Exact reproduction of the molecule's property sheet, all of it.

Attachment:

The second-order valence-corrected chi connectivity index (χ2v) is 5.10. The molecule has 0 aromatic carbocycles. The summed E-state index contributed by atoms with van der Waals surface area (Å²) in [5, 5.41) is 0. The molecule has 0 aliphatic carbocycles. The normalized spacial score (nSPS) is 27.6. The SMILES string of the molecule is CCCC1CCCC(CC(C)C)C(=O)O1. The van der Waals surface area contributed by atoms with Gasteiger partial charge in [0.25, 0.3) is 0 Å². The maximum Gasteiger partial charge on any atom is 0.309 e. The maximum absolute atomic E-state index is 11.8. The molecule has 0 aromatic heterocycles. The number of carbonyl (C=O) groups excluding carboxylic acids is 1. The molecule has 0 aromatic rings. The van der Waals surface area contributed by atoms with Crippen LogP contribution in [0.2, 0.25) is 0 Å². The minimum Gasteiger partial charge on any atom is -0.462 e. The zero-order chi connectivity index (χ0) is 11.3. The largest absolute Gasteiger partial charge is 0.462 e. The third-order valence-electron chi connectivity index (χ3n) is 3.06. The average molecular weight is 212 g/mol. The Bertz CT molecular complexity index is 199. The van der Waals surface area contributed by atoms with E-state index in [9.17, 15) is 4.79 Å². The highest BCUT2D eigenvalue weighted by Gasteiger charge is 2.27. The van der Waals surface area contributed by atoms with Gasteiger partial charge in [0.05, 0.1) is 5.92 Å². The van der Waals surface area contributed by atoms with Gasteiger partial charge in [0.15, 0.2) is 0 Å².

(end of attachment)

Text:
The second-order valence-corrected chi connectivity index (χ2v) is 5.10. The molecule has 0 aromatic carbocycles. The summed E-state index contributed by atoms with van der Waals surface area (Å²) in [5, 5.41) is 0. The molecule has 0 aliphatic carbocycles. The normalized spacial score (nSPS) is 27.6. The SMILES string of the molecule is CCCC1CCCC(CC(C)C)C(=O)O1. The van der Waals surface area contributed by atoms with Gasteiger partial charge in [0.25, 0.3) is 0 Å². The maximum Gasteiger partial charge on any atom is 0.309 e. The maximum absolute atomic E-state index is 11.8. The molecule has 0 aromatic heterocycles. The number of carbonyl (C=O) groups excluding carboxylic acids is 1. The molecule has 0 aromatic rings. The van der Waals surface area contributed by atoms with Crippen LogP contribution in [0.2, 0.25) is 0 Å². The minimum Gasteiger partial charge on any atom is -0.462 e. The zero-order chi connectivity index (χ0) is 11.3. The largest absolute Gasteiger partial charge is 0.462 e. The third-order valence-electron chi connectivity index (χ3n) is 3.06. The average molecular weight is 212 g/mol. The Bertz CT molecular complexity index is 199. The van der Waals surface area contributed by atoms with E-state index in [9.17, 15) is 4.79 Å². The highest BCUT2D eigenvalue weighted by Gasteiger charge is 2.27. The van der Waals surface area contributed by atoms with Gasteiger partial charge in [0.05, 0.1) is 5.92 Å². The van der Waals surface area contributed by atoms with Gasteiger partial charge in [0.15, 0.2) is 0 Å².